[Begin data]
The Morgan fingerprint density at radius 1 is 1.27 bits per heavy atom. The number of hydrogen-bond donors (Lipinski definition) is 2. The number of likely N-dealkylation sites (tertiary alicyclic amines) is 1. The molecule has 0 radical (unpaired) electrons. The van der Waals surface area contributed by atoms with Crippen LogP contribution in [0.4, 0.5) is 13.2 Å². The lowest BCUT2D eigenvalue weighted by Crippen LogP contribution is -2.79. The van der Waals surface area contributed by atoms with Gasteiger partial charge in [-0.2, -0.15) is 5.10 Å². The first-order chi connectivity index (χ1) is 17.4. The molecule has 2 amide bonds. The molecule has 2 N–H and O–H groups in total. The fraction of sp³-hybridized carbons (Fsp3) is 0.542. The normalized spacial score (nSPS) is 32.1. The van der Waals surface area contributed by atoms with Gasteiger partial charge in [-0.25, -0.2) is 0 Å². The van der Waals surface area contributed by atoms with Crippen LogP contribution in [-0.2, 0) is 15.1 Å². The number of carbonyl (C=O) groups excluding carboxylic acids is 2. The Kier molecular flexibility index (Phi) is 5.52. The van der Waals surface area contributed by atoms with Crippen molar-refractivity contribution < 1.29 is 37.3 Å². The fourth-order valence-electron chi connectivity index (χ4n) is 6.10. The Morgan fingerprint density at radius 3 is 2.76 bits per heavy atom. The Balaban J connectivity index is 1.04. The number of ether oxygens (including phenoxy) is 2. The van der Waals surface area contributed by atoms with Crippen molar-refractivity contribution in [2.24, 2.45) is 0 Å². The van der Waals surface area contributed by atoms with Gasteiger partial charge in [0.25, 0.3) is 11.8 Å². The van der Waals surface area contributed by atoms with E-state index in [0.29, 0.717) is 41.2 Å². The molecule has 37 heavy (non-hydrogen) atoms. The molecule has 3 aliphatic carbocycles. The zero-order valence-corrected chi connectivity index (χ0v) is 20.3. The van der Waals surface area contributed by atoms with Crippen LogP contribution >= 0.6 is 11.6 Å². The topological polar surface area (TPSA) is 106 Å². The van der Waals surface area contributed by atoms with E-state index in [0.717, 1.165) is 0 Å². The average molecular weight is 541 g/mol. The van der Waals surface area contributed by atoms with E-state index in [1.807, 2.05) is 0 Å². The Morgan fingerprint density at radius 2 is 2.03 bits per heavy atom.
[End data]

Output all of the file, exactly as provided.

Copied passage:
The Morgan fingerprint density at radius 1 is 1.27 bits per heavy atom. The number of hydrogen-bond donors (Lipinski definition) is 2. The number of likely N-dealkylation sites (tertiary alicyclic amines) is 1. The molecule has 0 radical (unpaired) electrons. The van der Waals surface area contributed by atoms with Crippen LogP contribution in [0.4, 0.5) is 13.2 Å². The lowest BCUT2D eigenvalue weighted by Crippen LogP contribution is -2.79. The van der Waals surface area contributed by atoms with Gasteiger partial charge in [-0.2, -0.15) is 5.10 Å². The first-order chi connectivity index (χ1) is 17.4. The molecule has 2 amide bonds. The molecule has 2 N–H and O–H groups in total. The fraction of sp³-hybridized carbons (Fsp3) is 0.542. The normalized spacial score (nSPS) is 32.1. The van der Waals surface area contributed by atoms with Gasteiger partial charge in [-0.25, -0.2) is 0 Å². The van der Waals surface area contributed by atoms with Crippen LogP contribution in [-0.2, 0) is 15.1 Å². The number of carbonyl (C=O) groups excluding carboxylic acids is 2. The Kier molecular flexibility index (Phi) is 5.52. The van der Waals surface area contributed by atoms with Crippen molar-refractivity contribution < 1.29 is 37.3 Å². The fourth-order valence-electron chi connectivity index (χ4n) is 6.10. The Morgan fingerprint density at radius 3 is 2.76 bits per heavy atom. The Balaban J connectivity index is 1.04. The number of ether oxygens (including phenoxy) is 2. The van der Waals surface area contributed by atoms with Crippen molar-refractivity contribution in [2.24, 2.45) is 0 Å². The van der Waals surface area contributed by atoms with Gasteiger partial charge in [0.25, 0.3) is 11.8 Å². The van der Waals surface area contributed by atoms with E-state index in [0.29, 0.717) is 41.2 Å². The molecule has 37 heavy (non-hydrogen) atoms. The molecule has 3 aliphatic carbocycles. The zero-order valence-corrected chi connectivity index (χ0v) is 20.3. The van der Waals surface area contributed by atoms with Crippen LogP contribution >= 0.6 is 11.6 Å². The topological polar surface area (TPSA) is 106 Å². The van der Waals surface area contributed by atoms with E-state index in [0.717, 1.165) is 0 Å². The average molecular weight is 541 g/mol. The van der Waals surface area contributed by atoms with E-state index in [1.807, 2.05) is 0 Å². The Morgan fingerprint density at radius 2 is 2.03 bits per heavy atom.